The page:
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A perfectly uninterrupted work cycle is often impossible in order to stay within state guidelines. For example, here in NJ pre-schools are required to have outdoor recess (weather permitting) every couple of hours to keep their license. Obviously, it is impossible to have a full work cycle unless it rains.

What you are describing sounds very over the top though. It sounds like a lot of interruption. It is hard to stay focused if one is being invited to do something else constantly. I get the feeling that your DD isn't feeling invited though. Any extra activities during a work cycle should be by invitation, not required (though as I mentioned sometimes the state makes requirements.)

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#8 of 9 Old 08-22-2010, 08:03 AM
 
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We are at a public M school and all classes have an uninterrupted three hour work cycle - three year olds through middle school.
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#9 of 9 Old 09-13-2010, 03:00 PM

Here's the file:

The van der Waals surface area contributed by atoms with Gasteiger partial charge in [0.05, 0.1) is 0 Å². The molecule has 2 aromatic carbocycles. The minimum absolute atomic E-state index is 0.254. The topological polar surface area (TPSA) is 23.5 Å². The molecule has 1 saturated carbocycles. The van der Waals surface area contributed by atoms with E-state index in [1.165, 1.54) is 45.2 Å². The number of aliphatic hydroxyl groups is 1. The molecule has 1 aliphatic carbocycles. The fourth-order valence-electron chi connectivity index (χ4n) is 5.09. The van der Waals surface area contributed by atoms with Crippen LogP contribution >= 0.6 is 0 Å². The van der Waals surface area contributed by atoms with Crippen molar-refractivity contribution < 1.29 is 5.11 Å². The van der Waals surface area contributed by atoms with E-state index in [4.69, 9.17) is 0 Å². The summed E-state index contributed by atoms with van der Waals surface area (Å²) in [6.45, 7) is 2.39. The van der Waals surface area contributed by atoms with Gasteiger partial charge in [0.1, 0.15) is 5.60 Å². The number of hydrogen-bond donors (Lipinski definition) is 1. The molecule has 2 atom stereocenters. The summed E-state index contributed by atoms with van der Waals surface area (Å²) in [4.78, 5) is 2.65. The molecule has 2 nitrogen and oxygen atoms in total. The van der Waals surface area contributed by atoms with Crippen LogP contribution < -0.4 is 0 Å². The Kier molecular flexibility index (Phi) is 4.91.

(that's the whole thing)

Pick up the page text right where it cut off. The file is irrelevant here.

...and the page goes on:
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At our public Montessori, the prek/K classes are 3 hour days, so a 3 hour cycle just isn't possible. And they have to provide lunch during that time, too. If the K students want to eat lunch at school, they at least get there before school starts so they have more work time in the classroom. But then the K students have to go elsewhere for PE and music, so they do get interrupted. The Montessori school is housed with a traditional school, so they share the extra curricular teachers.

However, the teachers are aware of this, and they do try their best to have as much uninterrupted work time as possible, for instance scheduling extra curriculars for a time that is not right in the middle of a work period. And when they do work, the students are able to choose what they want, and there certainly aren't scheduled "subject" times. All the teachers I've talked to at the various grade levels have been pretty up-front about modifications they've had to make in order to accommodate state standards, and I'm confident they do it in a way that is as "Montessori-ish" as possible.

State standards are usually specific about "what" has to be taught... but not "how" or what kind of schedule there needs to be.